Sleep comes naturally to most of us when we enter this world. But as we grow up, many individuals find themselves chasing sleep. A growing reason for this in the United States is a condition known as sleep apnea.
The National Heart, Lung and Blood Institute (NHLBI) of the National Institutes of Health (NIH) defines sleep apnea as a “disorder in which you have one or more pauses in breathing or shallow breaths while you sleep.
People who suffer from sleep apnea are often tired from lack of sleep –even after sleeping 8 or 9 hours. Their sleep is often interrupted. The pauses in breathing can be ongoing resulting in those individuals moving from deep sleep into light sleep. As a result, they awaken sometimes feeling even more tired in the morning and throughout the day.
This causes decreased productivity at work (and home). According to the NHLBI, “Sleep apnea is a leading cause of excessive daytime sleepiness. In 2013 the engineer of a Metro North train nodded off at the controls; the train derailed killing 4 and injuring 70. Findings of an investigation by the National Transportation Safety Board (NTSB) reported that he suffered from a sleep disorder that was undiagnosed.
During the period when I struggled with an additional 50 pounds of post-pregnancy weight, I had bouts of sleep apnea. I recall on several occasions being awakened from my sleep by the sound of my snore in attempt to breathe. At the time I was also battling additional health challenges (including high blood pressure) and under a great deal of stress.
Currently there is no blood test to detect sleep apnea and it is not caught during routine doctor visits. This is why it goes undiagnosed and many people unknowingly suffer with this disorder.
People with sleep apnea have excessive narrowing of throat muscles when they sleep. This causes airflow in and out of the lungs to cease – hence they stop breathing and sleep is disturbed. Being overweight can have a significant effect. The wall of the windpipe, thickened by extra soft fat tissue, narrows the inside of the windpipe making it more difficult to keep open.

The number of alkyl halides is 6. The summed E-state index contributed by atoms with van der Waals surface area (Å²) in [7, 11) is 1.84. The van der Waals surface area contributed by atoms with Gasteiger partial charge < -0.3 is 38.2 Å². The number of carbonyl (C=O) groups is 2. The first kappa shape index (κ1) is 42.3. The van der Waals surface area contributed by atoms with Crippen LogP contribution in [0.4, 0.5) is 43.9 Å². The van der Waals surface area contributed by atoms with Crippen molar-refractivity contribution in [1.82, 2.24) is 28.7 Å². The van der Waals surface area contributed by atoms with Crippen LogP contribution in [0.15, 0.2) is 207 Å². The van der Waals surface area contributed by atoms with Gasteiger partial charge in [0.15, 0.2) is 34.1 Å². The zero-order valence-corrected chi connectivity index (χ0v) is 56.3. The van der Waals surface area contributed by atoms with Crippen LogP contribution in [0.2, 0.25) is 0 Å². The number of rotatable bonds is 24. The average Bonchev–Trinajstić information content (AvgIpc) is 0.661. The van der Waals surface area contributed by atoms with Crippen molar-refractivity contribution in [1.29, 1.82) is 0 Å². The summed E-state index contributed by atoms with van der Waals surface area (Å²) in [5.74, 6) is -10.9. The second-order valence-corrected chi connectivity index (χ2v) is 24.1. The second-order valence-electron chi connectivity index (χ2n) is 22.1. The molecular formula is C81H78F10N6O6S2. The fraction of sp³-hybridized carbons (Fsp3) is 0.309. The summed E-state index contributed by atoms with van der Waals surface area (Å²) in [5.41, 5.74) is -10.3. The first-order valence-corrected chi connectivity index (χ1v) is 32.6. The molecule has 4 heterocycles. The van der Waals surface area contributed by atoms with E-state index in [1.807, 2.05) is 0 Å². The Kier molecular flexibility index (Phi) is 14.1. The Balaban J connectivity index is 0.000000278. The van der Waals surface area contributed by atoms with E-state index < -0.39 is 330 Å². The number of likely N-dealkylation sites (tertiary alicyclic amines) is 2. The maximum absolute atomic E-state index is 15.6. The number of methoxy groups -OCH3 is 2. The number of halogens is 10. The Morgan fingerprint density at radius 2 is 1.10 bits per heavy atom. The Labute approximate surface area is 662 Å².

Lack of air causes low blood oxygen levels during sleep, which triggers the release of stress hormones.
These stress hormones raise your heart rate. If left untreated, sleep apnea can increase your risk of:
It can also bring about changes in how your body uses energy. These changes can increase your risk of diabetes and obesity.
People with sleep apnea have a higher chance of work-related or driving accidents. They are also more likely to develop irregular heartbeats called arrhythmias. Long-term management of this condition is required due to its ongoing nature. In most cases, it can be successfully treated by changing your lifestyle, or with mouthpieces, surgery, and breathing devices.
A well-designed exercise program can help you reduce the symptoms of sleep apnea. Side effects of following a good program include restful sleep, reduced stress hormones, increased lung capacity, higher blood oxygen levels, and more energy.
Get help for your condition before it progresses. Your exercise prescription should help you breathe better at night and during the day. If done right, it will also improve the way your body uses energy allowing it to utilize energy with less exercise than you’d expect.
Call us at (914) 665-2084 for the moves that can help you sleep better.
Using over 20 years of experience in healthcare, research and fitness, Sonya teaches her clients to use movements that aid them in improving their health. She is best known for helping them get results they can see and feel in less time.